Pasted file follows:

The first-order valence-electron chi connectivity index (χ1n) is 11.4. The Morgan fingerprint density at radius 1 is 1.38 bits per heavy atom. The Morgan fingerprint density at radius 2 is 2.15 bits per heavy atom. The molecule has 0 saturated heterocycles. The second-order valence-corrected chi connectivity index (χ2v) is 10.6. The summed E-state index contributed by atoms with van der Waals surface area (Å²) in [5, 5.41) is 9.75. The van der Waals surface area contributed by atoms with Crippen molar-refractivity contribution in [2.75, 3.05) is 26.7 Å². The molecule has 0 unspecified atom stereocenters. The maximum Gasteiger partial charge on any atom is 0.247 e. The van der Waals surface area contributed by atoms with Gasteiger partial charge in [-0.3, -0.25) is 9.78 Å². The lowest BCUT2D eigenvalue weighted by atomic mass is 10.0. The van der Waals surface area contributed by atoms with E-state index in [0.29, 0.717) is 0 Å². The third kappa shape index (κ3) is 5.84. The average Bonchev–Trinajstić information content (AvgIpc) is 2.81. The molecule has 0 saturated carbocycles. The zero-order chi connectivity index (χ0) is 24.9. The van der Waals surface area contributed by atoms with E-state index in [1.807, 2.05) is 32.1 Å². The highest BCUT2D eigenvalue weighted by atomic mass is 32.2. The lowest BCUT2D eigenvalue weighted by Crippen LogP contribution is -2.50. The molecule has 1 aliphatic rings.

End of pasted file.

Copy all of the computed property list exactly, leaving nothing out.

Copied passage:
The first-order valence-electron chi connectivity index (χ1n) is 11.4. The Morgan fingerprint density at radius 1 is 1.38 bits per heavy atom. The Morgan fingerprint density at radius 2 is 2.15 bits per heavy atom. The molecule has 0 saturated heterocycles. The second-order valence-corrected chi connectivity index (χ2v) is 10.6. The summed E-state index contributed by atoms with van der Waals surface area (Å²) in [5, 5.41) is 9.75. The van der Waals surface area contributed by atoms with Crippen molar-refractivity contribution in [2.75, 3.05) is 26.7 Å². The molecule has 0 unspecified atom stereocenters. The maximum Gasteiger partial charge on any atom is 0.247 e. The van der Waals surface area contributed by atoms with Gasteiger partial charge in [-0.3, -0.25) is 9.78 Å². The lowest BCUT2D eigenvalue weighted by atomic mass is 10.0. The van der Waals surface area contributed by atoms with E-state index in [0.29, 0.717) is 0 Å². The third kappa shape index (κ3) is 5.84. The average Bonchev–Trinajstić information content (AvgIpc) is 2.81. The molecule has 0 saturated carbocycles. The zero-order chi connectivity index (χ0) is 24.9. The van der Waals surface area contributed by atoms with E-state index in [1.807, 2.05) is 32.1 Å². The highest BCUT2D eigenvalue weighted by atomic mass is 32.2. The lowest BCUT2D eigenvalue weighted by Crippen LogP contribution is -2.50. The molecule has 1 aliphatic rings.